After motoring directly into the wind all afternoon, we rounded the Northeast corner of Puerto Rico a few hours after sunset. At 8:15 we were able to turn off the wind. We set our sails and are now flying northeast towards the Dominican Republic.
We made it out for a last minute viewing of Jaws on the Water tonight, good times were had!!!
After a good night sleep ashore in Galveston, I dropped Captain Tony off at Houston Hobby Airport and made my way back to Sun Suite. We cleaned her up and secured the new dock lines for a permanent docking solution and prepped her for our departure.
1533.4 nautical miles
Many mistakes were made, lots of things learned. I’m a better sailor now and have much more confidence in my skills with this crossing under my belt.
I made my way back to Galveston some some wonderful crab bisque at the Cajun Greek before another nice night of sleep ashore in Pirates Cove.
We made it to the Galveston jetties around 08:30 Friday morning. It was nice to be back in familiar waters. Lots of morning traffic in the Houston Ship Channel. Four hours later we had passed under the Kemah bridge and were approaching the dock in Clear Lake. Clear Lake has changed lot since my sailing days with Lawrence, I barely recognized the place. We hit secured Sun Suite and met the new neighbors.
A couple of storms early in the watch. Massive lightning strikes less than a mile away from the boat. Not much wind or rain though.
I can see the glow of Port Arthur (about 30nm) off to the starboard,
There are some vessels moving out here, keeping in my eyes open for anything headed our way or in our path.
I’m case you missed the earlier post, here’s Spot satellite tracker link, you can follow us here:
I have clear skies and open seas for my watch this morning. Quite a bit of a difference from the slalom course of oil platforms last evening and night. Still no wind, it’s a good thing that we topped off the fuel yesterday.
Well… It’s been a trying day. Shortly after sunrise, I contacted a nearby tug boat who informed me that the marina at Grand Isle would be an easy access location to top off the fuel and water. On arriving, we find that the diesel dock was closed for repairs and that the only other fuel dock on the island that is deep enough for a sailboat is set up for work boats that are purchasing 4-5000 gallons at a time. They were kind enough to sell us 19 gallons to top off our tank so that we can safely make it to Galveston if the wind stays flakey like it has been.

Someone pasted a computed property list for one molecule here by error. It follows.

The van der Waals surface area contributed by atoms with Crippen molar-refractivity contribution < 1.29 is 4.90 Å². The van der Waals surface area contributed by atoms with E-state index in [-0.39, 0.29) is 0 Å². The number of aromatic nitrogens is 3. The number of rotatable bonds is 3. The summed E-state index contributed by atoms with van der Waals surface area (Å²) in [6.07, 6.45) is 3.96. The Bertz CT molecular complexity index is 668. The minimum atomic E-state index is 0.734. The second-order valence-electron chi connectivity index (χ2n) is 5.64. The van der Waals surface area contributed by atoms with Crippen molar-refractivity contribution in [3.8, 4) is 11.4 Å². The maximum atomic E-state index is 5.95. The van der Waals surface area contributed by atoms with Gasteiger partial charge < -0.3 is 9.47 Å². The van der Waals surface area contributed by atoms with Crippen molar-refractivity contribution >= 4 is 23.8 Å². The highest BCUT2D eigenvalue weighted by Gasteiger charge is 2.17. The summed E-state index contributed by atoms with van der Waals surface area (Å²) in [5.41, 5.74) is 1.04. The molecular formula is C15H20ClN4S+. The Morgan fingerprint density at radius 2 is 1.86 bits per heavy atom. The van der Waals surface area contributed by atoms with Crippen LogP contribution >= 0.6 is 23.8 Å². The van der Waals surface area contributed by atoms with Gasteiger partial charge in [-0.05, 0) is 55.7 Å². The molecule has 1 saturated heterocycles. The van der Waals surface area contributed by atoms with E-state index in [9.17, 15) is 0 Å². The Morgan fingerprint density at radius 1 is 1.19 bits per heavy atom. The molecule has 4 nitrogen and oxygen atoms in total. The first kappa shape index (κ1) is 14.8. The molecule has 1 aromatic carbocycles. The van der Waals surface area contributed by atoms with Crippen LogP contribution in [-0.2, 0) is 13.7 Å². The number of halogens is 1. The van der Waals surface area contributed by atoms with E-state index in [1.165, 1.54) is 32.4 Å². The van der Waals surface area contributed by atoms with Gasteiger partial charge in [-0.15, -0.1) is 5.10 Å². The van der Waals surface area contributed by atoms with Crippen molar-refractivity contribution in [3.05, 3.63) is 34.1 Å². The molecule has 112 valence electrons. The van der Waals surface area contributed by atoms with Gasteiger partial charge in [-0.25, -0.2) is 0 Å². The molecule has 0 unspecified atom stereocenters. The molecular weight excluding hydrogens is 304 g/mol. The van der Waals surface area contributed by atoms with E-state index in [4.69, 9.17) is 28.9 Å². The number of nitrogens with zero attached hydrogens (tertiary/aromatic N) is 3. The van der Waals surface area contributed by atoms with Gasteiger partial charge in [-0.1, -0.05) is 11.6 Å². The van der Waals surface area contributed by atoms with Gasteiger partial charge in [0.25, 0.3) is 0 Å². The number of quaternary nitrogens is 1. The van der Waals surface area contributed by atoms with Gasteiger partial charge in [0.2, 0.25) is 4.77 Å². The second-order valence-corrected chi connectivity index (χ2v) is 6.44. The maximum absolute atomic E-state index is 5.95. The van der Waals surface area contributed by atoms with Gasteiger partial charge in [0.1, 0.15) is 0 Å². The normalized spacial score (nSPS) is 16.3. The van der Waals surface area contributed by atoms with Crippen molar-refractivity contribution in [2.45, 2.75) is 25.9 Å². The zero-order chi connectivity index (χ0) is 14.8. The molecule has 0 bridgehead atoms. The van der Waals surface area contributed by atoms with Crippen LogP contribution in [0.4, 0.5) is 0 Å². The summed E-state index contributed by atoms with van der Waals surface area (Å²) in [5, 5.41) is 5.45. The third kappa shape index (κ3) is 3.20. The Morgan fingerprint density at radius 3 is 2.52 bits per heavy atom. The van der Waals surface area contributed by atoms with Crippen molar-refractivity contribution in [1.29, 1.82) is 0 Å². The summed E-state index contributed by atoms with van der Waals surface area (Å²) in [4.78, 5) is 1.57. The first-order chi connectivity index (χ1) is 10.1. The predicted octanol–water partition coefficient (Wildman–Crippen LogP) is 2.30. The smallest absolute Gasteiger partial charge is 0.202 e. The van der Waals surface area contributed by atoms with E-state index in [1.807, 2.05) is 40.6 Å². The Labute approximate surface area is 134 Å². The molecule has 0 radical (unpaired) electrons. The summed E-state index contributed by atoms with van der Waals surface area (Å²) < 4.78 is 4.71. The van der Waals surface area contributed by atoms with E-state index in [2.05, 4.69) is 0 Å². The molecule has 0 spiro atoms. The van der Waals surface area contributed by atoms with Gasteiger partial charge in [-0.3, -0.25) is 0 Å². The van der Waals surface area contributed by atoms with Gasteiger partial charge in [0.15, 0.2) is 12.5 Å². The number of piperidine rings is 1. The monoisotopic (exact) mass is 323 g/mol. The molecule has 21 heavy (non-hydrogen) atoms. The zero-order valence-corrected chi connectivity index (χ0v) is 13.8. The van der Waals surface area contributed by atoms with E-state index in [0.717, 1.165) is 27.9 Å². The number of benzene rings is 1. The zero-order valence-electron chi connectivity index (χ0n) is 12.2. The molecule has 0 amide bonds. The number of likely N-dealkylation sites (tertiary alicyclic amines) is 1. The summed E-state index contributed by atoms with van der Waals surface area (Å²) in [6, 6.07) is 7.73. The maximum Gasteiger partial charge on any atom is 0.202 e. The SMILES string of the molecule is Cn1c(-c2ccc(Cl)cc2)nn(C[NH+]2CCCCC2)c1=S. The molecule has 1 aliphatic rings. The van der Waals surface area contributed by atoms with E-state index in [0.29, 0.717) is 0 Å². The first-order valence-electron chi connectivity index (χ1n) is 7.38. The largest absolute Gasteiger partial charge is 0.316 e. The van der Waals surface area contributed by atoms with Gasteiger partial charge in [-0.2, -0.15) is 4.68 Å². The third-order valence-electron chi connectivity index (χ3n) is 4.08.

Tons of dolphins playing in the bayou, but they were fairly camera shy.
We are back in the gulf now, about 2 miles offshore in 30′ of water motorsailing our way home. With both the motor and the light winds we are making an easy 7.5-8 kts. At this rate we should be in Galveston Friday morning!
Lots of oil rigs out here, there are at least 75 visible from our location. We’ll have to keep our eyes open tonight.
Gentle breeze out of the West tonight. Storms in the distance, and a few ominous clouds floated over us. With less that 100nm from shore, we decided that it was time to crack up the engine. I chatted with a tugboat shortly after sunrise and he confirmed that our destination of Grand Isle would have deep enough water for a sailboat. With a minor course alteration, we should be making landfall by mid afternoon.
Lots of oil rigs out here, and a hefty about of traffic coming in and out of the Mississippi.
With the light winds, we have had to make a difficult decision. We are still currently ~400nm away from our destination, and with the flaky to light winds, that could take us another week. As a result of that information, we have decided that the best course of action is to fire up the iron horse and in the near future and start putting some miles under the keel.
We’ll pop into port on Louisiana for refueling so that we’ll have enough fuel for the journey home.